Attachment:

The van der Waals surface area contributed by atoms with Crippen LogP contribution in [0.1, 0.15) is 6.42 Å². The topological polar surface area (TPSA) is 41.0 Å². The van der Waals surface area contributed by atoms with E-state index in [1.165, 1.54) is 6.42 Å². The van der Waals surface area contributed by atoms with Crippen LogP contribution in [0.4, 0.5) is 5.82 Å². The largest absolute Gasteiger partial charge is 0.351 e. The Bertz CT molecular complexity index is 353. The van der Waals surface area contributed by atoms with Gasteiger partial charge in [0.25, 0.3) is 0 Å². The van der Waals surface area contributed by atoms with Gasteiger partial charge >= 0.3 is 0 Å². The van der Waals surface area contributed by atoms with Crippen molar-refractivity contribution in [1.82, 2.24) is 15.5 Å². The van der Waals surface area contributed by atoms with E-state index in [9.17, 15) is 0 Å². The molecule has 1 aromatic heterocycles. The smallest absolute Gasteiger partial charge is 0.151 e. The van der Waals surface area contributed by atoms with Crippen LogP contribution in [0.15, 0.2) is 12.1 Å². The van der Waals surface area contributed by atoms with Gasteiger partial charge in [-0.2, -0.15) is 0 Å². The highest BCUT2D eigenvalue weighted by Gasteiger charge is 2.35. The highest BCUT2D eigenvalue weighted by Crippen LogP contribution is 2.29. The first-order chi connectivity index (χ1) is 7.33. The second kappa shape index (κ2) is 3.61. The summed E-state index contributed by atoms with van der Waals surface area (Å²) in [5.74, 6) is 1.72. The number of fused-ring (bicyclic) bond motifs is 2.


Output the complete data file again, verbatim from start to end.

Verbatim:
The van der Waals surface area contributed by atoms with Crippen LogP contribution in [0.1, 0.15) is 6.42 Å². The topological polar surface area (TPSA) is 41.0 Å². The van der Waals surface area contributed by atoms with E-state index in [1.165, 1.54) is 6.42 Å². The van der Waals surface area contributed by atoms with Crippen LogP contribution in [0.4, 0.5) is 5.82 Å². The largest absolute Gasteiger partial charge is 0.351 e. The Bertz CT molecular complexity index is 353. The van der Waals surface area contributed by atoms with Gasteiger partial charge in [0.25, 0.3) is 0 Å². The van der Waals surface area contributed by atoms with Gasteiger partial charge >= 0.3 is 0 Å². The van der Waals surface area contributed by atoms with Crippen molar-refractivity contribution in [1.82, 2.24) is 15.5 Å². The van der Waals surface area contributed by atoms with E-state index in [9.17, 15) is 0 Å². The molecule has 1 aromatic heterocycles. The smallest absolute Gasteiger partial charge is 0.151 e. The van der Waals surface area contributed by atoms with Crippen LogP contribution in [0.15, 0.2) is 12.1 Å². The van der Waals surface area contributed by atoms with Gasteiger partial charge in [-0.2, -0.15) is 0 Å². The highest BCUT2D eigenvalue weighted by Gasteiger charge is 2.35. The highest BCUT2D eigenvalue weighted by Crippen LogP contribution is 2.29. The first-order chi connectivity index (χ1) is 7.33. The second kappa shape index (κ2) is 3.61. The summed E-state index contributed by atoms with van der Waals surface area (Å²) in [5.74, 6) is 1.72. The number of fused-ring (bicyclic) bond motifs is 2.